Rescue work in Texas, Louisiana an 'emotional roller coaster'

Photo provided by Jamie Hough

Charleston, S.C. (WCIV)— The water is receding in parts of Texas, exposing just how much damage Harvey left behind. It’s hard to imagine one week ago Hurricane Harvey slammed into Texas, causing massive flooding.

People stepped up from all over the country to help in recovery and relief efforts and many of them are from right here in the Palmetto State.

Jamie Hough is one of them. He just got back into Charleston Saturday after a long week in Texas. He says he's not even sure how to process what he just went through. Seeing the devastation and how badly people were affected has put things in a whole new perspective.

Neighborhoods are submerged and homes destroyed. It’s the new reality for many in living in southeast Texas.

"In the backyard of the first house we pulled into it was 12 feet deep," Hough, Owner of Redfish Mafia Charter, said.

Hough and his crew took their boats and headed for Texas on Monday as part of the rescue mission.

"We probably put 180 to 220 people on dry land out of their houses, if I had to take a wild guess, over the course of four days," Hough said.

Hough says while the rain has stopped the water continues to be an issue.

"With more than Niagara Falls coming out of that levee and coming down towards those houses, it's probably going to take a day to get there. But when it does, it's going to come up. The worst is yet to come I’m telling ya,” Hough said.

He says shelters and churches are packed and supplies are dwindling.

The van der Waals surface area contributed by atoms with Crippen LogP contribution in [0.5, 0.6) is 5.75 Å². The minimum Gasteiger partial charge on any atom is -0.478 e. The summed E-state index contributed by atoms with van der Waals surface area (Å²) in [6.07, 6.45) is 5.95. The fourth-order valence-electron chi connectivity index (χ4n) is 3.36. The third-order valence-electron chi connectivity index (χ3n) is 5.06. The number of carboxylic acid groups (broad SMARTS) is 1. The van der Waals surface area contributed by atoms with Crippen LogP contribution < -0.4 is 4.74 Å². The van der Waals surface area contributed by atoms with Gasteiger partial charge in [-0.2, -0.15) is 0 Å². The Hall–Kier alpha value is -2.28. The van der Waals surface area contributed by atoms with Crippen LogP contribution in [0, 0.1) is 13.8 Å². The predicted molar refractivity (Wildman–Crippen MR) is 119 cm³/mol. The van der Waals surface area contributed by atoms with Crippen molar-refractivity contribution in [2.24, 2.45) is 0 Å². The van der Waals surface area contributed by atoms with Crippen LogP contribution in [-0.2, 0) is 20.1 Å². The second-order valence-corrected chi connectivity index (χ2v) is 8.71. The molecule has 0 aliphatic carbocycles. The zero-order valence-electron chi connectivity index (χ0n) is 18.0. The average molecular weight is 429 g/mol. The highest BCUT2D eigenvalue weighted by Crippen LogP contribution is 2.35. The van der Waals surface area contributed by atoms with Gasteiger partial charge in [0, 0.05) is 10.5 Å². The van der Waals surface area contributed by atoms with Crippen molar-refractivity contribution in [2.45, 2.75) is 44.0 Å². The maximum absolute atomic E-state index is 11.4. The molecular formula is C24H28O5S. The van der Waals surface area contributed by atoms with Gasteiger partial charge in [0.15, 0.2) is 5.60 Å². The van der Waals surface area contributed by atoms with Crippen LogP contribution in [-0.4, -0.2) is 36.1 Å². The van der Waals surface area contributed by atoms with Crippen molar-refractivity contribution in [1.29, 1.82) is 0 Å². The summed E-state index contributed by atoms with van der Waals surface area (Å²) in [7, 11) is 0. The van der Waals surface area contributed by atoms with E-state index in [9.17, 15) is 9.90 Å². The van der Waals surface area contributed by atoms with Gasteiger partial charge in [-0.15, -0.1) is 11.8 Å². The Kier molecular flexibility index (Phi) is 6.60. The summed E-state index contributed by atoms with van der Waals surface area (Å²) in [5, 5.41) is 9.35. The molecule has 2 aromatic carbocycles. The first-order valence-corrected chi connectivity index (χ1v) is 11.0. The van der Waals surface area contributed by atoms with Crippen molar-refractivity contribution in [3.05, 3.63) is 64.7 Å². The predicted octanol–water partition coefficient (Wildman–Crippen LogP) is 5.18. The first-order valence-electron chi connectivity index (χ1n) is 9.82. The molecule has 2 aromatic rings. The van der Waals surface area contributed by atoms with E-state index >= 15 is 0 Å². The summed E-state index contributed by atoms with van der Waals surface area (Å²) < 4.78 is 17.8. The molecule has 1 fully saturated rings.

"They need food, water, baby food, feminine products and cleaning products. Those are the things they need the most," Hough said.

The American Red Cross has 2,600 workers and volunteers on the ground helping. Ninety of them are from South Carolina.

"The best way to donate is financial donations. That really is the most effective and efficient way to donate money," Cuthbert Langley, the Regional Public Relations Officer for the Red Cross said.

Langley says it's still too early to tell the extent of the damage but thousands are without homes.

"The situation changes by the day, but this isn't just a day’s long recovery, we're going to be here for months helping these folks out," Langley said.

Hough says he was fortunate to make a difference.

"When they get on the boat and you see the look in their eyes of utter relief … they feel 100 percent secure, even though they don't know who you are,” Hough said.

It’s an experience he describes as an emotional roller coaster.

"We haven't had time to sit down and comprehend it. We left my buddy Todd down there, and it felt like we were leaving somebody behind when we left. ...After what we've been through, most people never go through it in their lives, much less share the experience with somebody. It's a bond that you can't imagine," Hough said.

Along with rescuing more than 200 people, he saved two dogs that were left behind. He named them Harvey and Beaumont.

A group of his friends left Friday to deliver more supplies to Texas. Hough urges people to keep donating and helping any way they can.

Donate to the American Red Cross

At this link you can make a donation that will go directly to Hurricane Harvey rescue and relief efforts. Be sure to click the dropdown menu and select "Hurricane Harvey." -- DONATE - You can also text the word HARVEY to 90999 to make a $10 donation.

Jamie Hough's Redfish Mafia fund - Venmo (@redfishmafia) or PayPal (

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